Since 2009, Melissa Hartwig’s critically-acclaimed Whole30 program has quietly led hundreds of thousands of people to effortless weight loss and better health—along with stunning improvements in sleep quality, energy levels, mood, and self-esteem. The program accomplishes all of this by specifically targeting people’s habits and emotional relationships with food. The Whole30 is designed to help break unhealthy patterns of behavior, stop stress-related comfort eating, and reduce cravings, particularly for sugar and carbohydrates. Many Whole30 participants have described achieving “food freedom”—in just thirty days.

For many years Arthur De Vany Ph.D. has been writing a book called Evolutionary Fitness on "What Evolution Teaches Us About How to Live and Stay Healthy." The diet he follows fits into my core diet definition. He may have been the first one to use the paleo diet to maximize fitness. His current site is Art's Blog on Fitness, Health, Aging, Nutrition and Exercise [archive.org].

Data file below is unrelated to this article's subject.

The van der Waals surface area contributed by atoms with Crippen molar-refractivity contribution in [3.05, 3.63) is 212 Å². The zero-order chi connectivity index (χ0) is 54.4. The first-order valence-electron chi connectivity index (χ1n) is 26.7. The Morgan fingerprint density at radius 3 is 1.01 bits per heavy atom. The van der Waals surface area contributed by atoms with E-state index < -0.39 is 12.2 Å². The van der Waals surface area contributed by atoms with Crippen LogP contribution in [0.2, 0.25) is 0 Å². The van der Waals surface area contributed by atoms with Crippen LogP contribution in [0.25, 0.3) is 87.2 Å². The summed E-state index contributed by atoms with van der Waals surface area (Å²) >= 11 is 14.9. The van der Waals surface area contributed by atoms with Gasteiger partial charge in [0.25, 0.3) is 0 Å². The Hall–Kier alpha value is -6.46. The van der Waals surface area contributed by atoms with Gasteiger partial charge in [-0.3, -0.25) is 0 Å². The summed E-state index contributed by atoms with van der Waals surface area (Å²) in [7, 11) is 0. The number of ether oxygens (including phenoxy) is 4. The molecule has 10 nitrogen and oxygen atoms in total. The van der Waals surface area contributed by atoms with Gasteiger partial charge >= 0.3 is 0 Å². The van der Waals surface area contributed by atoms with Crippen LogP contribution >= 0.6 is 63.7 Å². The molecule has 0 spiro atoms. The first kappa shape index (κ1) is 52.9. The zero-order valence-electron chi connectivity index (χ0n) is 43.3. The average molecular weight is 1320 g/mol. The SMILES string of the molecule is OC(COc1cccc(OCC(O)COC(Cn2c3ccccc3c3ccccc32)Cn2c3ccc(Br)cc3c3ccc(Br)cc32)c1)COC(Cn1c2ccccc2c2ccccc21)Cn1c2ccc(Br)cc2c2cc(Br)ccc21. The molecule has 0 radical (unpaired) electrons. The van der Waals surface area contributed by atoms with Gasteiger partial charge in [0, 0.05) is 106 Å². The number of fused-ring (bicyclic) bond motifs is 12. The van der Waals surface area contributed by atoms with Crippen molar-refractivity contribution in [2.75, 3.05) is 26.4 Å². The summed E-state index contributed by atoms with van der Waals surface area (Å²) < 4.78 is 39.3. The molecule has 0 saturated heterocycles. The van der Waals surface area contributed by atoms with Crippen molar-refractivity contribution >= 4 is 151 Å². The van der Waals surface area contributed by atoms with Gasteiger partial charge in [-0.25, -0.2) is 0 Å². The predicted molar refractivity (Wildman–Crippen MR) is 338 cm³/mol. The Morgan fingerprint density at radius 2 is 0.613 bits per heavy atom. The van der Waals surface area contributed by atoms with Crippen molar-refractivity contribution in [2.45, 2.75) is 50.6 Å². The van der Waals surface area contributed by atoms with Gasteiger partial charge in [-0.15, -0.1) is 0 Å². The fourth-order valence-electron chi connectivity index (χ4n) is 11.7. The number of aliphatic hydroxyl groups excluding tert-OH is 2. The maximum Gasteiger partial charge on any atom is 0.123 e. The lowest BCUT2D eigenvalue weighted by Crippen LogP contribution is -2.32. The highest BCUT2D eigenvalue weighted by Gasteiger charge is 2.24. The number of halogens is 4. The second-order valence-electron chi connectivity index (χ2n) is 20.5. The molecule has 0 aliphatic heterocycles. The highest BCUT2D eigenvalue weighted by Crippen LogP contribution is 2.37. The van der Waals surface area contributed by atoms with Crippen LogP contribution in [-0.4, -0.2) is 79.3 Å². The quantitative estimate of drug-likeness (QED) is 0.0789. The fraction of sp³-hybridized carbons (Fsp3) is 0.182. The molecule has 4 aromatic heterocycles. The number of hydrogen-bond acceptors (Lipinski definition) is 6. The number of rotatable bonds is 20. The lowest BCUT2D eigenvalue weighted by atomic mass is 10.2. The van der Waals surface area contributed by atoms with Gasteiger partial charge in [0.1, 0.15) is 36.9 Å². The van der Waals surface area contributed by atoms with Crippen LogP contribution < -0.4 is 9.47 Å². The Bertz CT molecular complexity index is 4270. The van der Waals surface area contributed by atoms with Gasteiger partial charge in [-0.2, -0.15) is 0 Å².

The Sugar Addict's Total Recovery Program by Kathleen DesMaisons. While this isn't really a paleo book, it does point out issues with the foods we aren't eating. The books claims the excessive processed sugar consumed is responsible for "mood swings, depression, fatigue, fuzzy thinking, PMS, impulsivity ... [and] unpredictable temper." She says her research shows indulging in sugar highs should be treated much more seriously, akin to heroin or alcohol dependency, because sugar causes spikes in the neurotransmitters serotonin and beta-dopamine just like those drugs.